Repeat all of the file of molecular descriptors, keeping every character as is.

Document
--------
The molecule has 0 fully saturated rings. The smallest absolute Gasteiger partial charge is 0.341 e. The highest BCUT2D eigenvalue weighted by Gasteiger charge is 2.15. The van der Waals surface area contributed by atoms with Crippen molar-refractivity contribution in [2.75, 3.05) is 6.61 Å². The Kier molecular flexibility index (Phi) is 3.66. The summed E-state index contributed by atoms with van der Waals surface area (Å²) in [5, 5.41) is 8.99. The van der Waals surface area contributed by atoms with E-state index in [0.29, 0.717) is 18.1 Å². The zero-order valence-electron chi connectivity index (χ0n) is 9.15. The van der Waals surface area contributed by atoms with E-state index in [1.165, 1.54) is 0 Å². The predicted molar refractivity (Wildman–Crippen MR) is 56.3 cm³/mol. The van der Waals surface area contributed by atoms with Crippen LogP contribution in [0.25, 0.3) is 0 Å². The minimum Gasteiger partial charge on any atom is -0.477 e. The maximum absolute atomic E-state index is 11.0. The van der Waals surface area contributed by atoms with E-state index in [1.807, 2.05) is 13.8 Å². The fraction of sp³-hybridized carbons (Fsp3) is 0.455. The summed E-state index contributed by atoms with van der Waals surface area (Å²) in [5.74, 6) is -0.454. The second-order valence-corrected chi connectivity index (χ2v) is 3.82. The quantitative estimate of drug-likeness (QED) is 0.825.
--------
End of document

The molecule has 0 fully saturated rings. The smallest absolute Gasteiger partial charge is 0.341 e. The highest BCUT2D eigenvalue weighted by Gasteiger charge is 2.15. The van der Waals surface area contributed by atoms with Crippen molar-refractivity contribution in [2.75, 3.05) is 6.61 Å². The Kier molecular flexibility index (Phi) is 3.66. The summed E-state index contributed by atoms with van der Waals surface area (Å²) in [5, 5.41) is 8.99. The van der Waals surface area contributed by atoms with E-state index in [0.29, 0.717) is 18.1 Å². The zero-order valence-electron chi connectivity index (χ0n) is 9.15. The van der Waals surface area contributed by atoms with E-state index in [1.165, 1.54) is 0 Å². The predicted molar refractivity (Wildman–Crippen MR) is 56.3 cm³/mol. The van der Waals surface area contributed by atoms with Crippen LogP contribution in [0.25, 0.3) is 0 Å². The minimum Gasteiger partial charge on any atom is -0.477 e. The maximum absolute atomic E-state index is 11.0. The van der Waals surface area contributed by atoms with E-state index in [1.807, 2.05) is 13.8 Å². The fraction of sp³-hybridized carbons (Fsp3) is 0.455. The summed E-state index contributed by atoms with van der Waals surface area (Å²) in [5.74, 6) is -0.454. The second-order valence-corrected chi connectivity index (χ2v) is 3.82. The quantitative estimate of drug-likeness (QED) is 0.825.